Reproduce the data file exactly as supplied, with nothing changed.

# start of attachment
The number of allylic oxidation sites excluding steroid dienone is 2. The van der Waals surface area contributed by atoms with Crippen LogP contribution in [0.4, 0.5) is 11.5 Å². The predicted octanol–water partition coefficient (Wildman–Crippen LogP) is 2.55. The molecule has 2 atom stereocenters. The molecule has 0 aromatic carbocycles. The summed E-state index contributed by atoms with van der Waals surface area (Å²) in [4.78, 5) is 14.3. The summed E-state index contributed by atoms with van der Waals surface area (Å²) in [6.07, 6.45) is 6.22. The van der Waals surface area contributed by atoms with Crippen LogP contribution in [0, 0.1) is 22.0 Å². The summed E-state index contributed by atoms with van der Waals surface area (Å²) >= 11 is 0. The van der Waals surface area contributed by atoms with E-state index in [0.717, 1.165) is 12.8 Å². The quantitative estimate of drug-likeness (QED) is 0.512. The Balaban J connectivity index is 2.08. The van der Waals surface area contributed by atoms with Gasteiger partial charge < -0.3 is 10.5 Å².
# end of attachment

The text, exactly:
The number of allylic oxidation sites excluding steroid dienone is 2. The van der Waals surface area contributed by atoms with Crippen LogP contribution in [0.4, 0.5) is 11.5 Å². The predicted octanol–water partition coefficient (Wildman–Crippen LogP) is 2.55. The molecule has 2 atom stereocenters. The molecule has 0 aromatic carbocycles. The summed E-state index contributed by atoms with van der Waals surface area (Å²) in [4.78, 5) is 14.3. The summed E-state index contributed by atoms with van der Waals surface area (Å²) in [6.07, 6.45) is 6.22. The van der Waals surface area contributed by atoms with Crippen LogP contribution in [0, 0.1) is 22.0 Å². The summed E-state index contributed by atoms with van der Waals surface area (Å²) >= 11 is 0. The van der Waals surface area contributed by atoms with E-state index in [0.717, 1.165) is 12.8 Å². The quantitative estimate of drug-likeness (QED) is 0.512. The Balaban J connectivity index is 2.08. The van der Waals surface area contributed by atoms with Gasteiger partial charge < -0.3 is 10.5 Å².